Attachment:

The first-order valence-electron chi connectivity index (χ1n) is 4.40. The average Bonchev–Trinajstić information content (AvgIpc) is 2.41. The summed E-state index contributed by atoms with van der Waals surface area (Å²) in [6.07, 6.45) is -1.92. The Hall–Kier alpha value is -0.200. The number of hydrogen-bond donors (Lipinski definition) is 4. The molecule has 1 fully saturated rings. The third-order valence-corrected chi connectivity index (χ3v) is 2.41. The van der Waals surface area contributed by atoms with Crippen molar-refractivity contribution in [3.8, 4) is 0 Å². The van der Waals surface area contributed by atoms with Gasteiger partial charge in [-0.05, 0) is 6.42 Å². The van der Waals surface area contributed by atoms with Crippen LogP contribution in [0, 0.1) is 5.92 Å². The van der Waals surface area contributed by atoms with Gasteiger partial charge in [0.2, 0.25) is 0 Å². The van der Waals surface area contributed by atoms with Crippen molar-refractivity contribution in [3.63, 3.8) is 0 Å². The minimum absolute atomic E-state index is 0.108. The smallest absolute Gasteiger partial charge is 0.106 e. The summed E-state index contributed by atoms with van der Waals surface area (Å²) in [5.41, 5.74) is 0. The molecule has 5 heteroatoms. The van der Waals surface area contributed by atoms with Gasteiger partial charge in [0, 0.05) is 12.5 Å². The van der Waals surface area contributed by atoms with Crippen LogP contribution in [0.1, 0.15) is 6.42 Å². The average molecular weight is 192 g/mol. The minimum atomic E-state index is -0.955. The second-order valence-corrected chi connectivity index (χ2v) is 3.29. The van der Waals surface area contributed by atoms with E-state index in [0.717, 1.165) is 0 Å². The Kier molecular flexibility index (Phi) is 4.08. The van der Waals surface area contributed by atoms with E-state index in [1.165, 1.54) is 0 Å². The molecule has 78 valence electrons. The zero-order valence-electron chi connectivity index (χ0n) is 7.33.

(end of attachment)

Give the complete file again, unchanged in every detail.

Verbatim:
The first-order valence-electron chi connectivity index (χ1n) is 4.40. The average Bonchev–Trinajstić information content (AvgIpc) is 2.41. The summed E-state index contributed by atoms with van der Waals surface area (Å²) in [6.07, 6.45) is -1.92. The Hall–Kier alpha value is -0.200. The number of hydrogen-bond donors (Lipinski definition) is 4. The molecule has 1 fully saturated rings. The third-order valence-corrected chi connectivity index (χ3v) is 2.41. The van der Waals surface area contributed by atoms with Crippen molar-refractivity contribution in [3.8, 4) is 0 Å². The van der Waals surface area contributed by atoms with Gasteiger partial charge in [-0.05, 0) is 6.42 Å². The van der Waals surface area contributed by atoms with Crippen LogP contribution in [0, 0.1) is 5.92 Å². The van der Waals surface area contributed by atoms with Gasteiger partial charge in [0.2, 0.25) is 0 Å². The van der Waals surface area contributed by atoms with Crippen molar-refractivity contribution in [3.63, 3.8) is 0 Å². The minimum absolute atomic E-state index is 0.108. The smallest absolute Gasteiger partial charge is 0.106 e. The summed E-state index contributed by atoms with van der Waals surface area (Å²) in [5.41, 5.74) is 0. The molecule has 5 heteroatoms. The van der Waals surface area contributed by atoms with Gasteiger partial charge in [0, 0.05) is 12.5 Å². The van der Waals surface area contributed by atoms with Crippen LogP contribution in [0.1, 0.15) is 6.42 Å². The average molecular weight is 192 g/mol. The minimum atomic E-state index is -0.955. The second-order valence-corrected chi connectivity index (χ2v) is 3.29. The van der Waals surface area contributed by atoms with E-state index in [0.717, 1.165) is 0 Å². The Kier molecular flexibility index (Phi) is 4.08. The van der Waals surface area contributed by atoms with E-state index in [1.165, 1.54) is 0 Å². The molecule has 78 valence electrons. The zero-order valence-electron chi connectivity index (χ0n) is 7.33.